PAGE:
powerful pieces for me was being led to a book called, “When The Heart 
Waits,” (sounds like an Anita Stansfield novel) by Sue Monk Kidd. The 
steps that led me to having that book in my hands are a series of 
seemingly insignificant events that miraculously put it right in front 
of my face at the exact moment I needed it. The book is about her own 
midlife darkness and struggle and waiting, and she uses the metaphor of 
the cocoon, the chrysalis, and the butterfly to illustrate her poignant 
and powerful message, all of which is presented with a strong Christian 
theme. I’m not quite finished with the book yet; I’ve had to read it in 
small increments and take it into my spirit. But I am learning the 
purpose and the art of waiting, not to be ashamed of my waiting, but to 
recognize that God put me on bedrest to get my attention, and he’s 
carefully and quietly teaching me the greatest lessons of my life. But I 
cannot hear His lessons if I’m so focused on the frustration of waiting 
and being idle that I’m not paying attention to the wisdom of divine 
guidance and instruction. I have been shown the many dysfunctions that 
had been a part of my life before waiting. And I am being guided on how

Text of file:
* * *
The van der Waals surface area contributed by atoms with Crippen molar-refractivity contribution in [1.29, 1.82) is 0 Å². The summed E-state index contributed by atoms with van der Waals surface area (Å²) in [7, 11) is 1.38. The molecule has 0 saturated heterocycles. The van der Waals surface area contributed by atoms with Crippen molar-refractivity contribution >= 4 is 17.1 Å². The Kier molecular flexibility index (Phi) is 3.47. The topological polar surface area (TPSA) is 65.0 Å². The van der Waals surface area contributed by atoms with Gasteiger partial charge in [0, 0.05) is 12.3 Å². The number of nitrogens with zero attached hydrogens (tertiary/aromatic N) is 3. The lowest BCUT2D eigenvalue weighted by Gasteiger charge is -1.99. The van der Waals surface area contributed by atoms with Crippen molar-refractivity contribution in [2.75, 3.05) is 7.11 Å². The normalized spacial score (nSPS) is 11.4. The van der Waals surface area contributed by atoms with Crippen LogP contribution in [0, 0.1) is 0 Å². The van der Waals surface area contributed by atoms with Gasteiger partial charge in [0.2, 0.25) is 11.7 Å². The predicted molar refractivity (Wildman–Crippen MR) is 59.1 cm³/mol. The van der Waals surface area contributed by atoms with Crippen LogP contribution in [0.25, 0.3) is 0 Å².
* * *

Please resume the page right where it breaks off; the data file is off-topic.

to change them. I have far to go, but I’m relaxing more in my little 
boat, looking for the beauty all around me that I had been missing, and 
counting my blessings while I take in moments of joy amidst the ongoing 
pain and struggle.



I have learned and am continuing to learn much, but the most powerful 
thing I’ve found is the immensely deep message in one of my favorite 
scriptures. “Be still and know that I am God.”



My little boat is in His hands.

Anita Stansfield aka Elizabeth D. Michaels
(All of Anita Stansfield's books, and The Horstberg Saga by Elizabeth D. Michaels,
are available at amazon.com)


P.S. A note from Anna here! 
Anita (or you know, my mom) has most of the book notes ready to post. There are a LOT of them though. This is essentially a warning that the blog will soon be flooded with posts while we're getting all of those up. 
They'll be organized via a list and links in a tab. 
Carry on!